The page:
Companies get hung up about their mission statements. Sometimes, they even get strung up because of them.
In Google's case, its actual mission statement is: "to organize the world's information and make it universally accessible and useful." Many, though, associate it more closely with the sweetly naive motto "don't be evil."
Whichever you believe is the true purpose of Google, its CEO believes that neither fully embraces the scope of his company's ambition.
In an interview with the Financial Times published Friday, Larry Page mused that organizing the world's information feels a tad tiny.
When asked whether it's time to consider a new set of words to motivate his humans and robots, he offered: "I think we do, probably."
In 2012, the company's co-founder Sergey Brin: "In general, I think our mission is to use technology to really change the world for the better."
Somehow, the concept of changing the world for the better has been corrupted by a thousand Silicon Valley child CEOs to mean: "Making an app that will make me more money, so that I can maybe give a little to charity when I'm a billionaire."
One of the biggest problems with mission statements is deciding how honest to be. The clinical cleanliness of your internal mission might be very different from the one perceived by the great unwashed.
While Google believes it might be organizing the world's information, some might perceive it as taking the world's information and making a canyon-full of money from it, in every possible way.
With Google, there's too often the suggestion that making information useful consists of also making it useful to Google.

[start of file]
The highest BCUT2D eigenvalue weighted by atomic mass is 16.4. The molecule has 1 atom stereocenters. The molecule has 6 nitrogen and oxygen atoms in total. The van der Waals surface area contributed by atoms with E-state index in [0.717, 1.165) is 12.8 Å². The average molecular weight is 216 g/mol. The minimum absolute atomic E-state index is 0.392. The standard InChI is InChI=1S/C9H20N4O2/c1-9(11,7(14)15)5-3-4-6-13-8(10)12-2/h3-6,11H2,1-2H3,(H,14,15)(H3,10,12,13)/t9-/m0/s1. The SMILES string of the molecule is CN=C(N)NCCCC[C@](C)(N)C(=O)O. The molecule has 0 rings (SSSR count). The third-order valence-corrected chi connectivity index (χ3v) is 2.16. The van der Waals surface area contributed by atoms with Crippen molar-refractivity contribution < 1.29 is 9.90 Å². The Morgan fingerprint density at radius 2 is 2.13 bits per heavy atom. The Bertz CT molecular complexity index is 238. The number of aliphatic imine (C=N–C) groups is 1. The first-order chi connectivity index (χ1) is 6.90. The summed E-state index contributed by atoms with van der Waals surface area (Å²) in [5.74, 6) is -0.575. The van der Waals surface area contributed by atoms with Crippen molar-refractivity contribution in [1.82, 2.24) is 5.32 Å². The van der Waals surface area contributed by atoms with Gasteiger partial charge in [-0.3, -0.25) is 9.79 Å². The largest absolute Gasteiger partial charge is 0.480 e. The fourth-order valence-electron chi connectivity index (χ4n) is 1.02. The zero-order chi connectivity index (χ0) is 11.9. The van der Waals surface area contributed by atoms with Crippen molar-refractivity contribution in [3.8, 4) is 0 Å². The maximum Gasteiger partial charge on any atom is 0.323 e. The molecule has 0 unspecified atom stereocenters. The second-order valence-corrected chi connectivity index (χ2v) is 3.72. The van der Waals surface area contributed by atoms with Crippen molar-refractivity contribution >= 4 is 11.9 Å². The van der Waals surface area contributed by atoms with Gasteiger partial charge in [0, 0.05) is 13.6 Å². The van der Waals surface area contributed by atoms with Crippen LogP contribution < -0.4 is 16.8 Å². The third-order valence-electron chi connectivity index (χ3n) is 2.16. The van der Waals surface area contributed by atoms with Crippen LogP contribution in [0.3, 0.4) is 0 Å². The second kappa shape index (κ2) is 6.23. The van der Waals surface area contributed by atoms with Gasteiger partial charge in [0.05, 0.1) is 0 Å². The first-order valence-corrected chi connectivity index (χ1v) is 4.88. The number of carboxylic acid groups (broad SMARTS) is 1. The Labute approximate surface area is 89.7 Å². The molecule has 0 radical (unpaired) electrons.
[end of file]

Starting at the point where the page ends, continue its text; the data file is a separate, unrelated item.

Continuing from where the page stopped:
Clearly, though, Page is thinking about higher purposes than information and its grubby agent -- advertising.
He wants to read minds, suggest to people what they should be doing,so that they don't get in each other's way, and, who knows, one day raise the dead -- or at least the dead who can still be useful, like Tesla and Galileo.
My colleague Stephen Shankland described how Google. But it's more than that, isn't it? Google wants to alter the way society works and therefore the way all human minds work.
Page mused to the Financial Times about technology inevitably making more people idle. So what to do with these idle folks? Repurpose them to train robots, which will become the sorts of people who will always be needed, perhaps.
His vision isn't purely technological, it's socio-political. He told the Times: "It's a really interesting problem, how do we organize our democracies? If you look at satisfaction in the US, it's not going up, it's going down. That's pretty worrying."
Yes, even those messy democracies need organizing. And who better to do that than the company that knows precisely which ads will make you feel good?
So let's make a first pass at finding the right set of words for Google to march to.
How about: "We'll work everything out. You just sit and wait for us to tell you what to do."
Or maybe: "Making the world a rational place, and, boy, wouldn't that be so much better?"
Or even: "We want to be God. Please don't tell him, he'll think we're evil."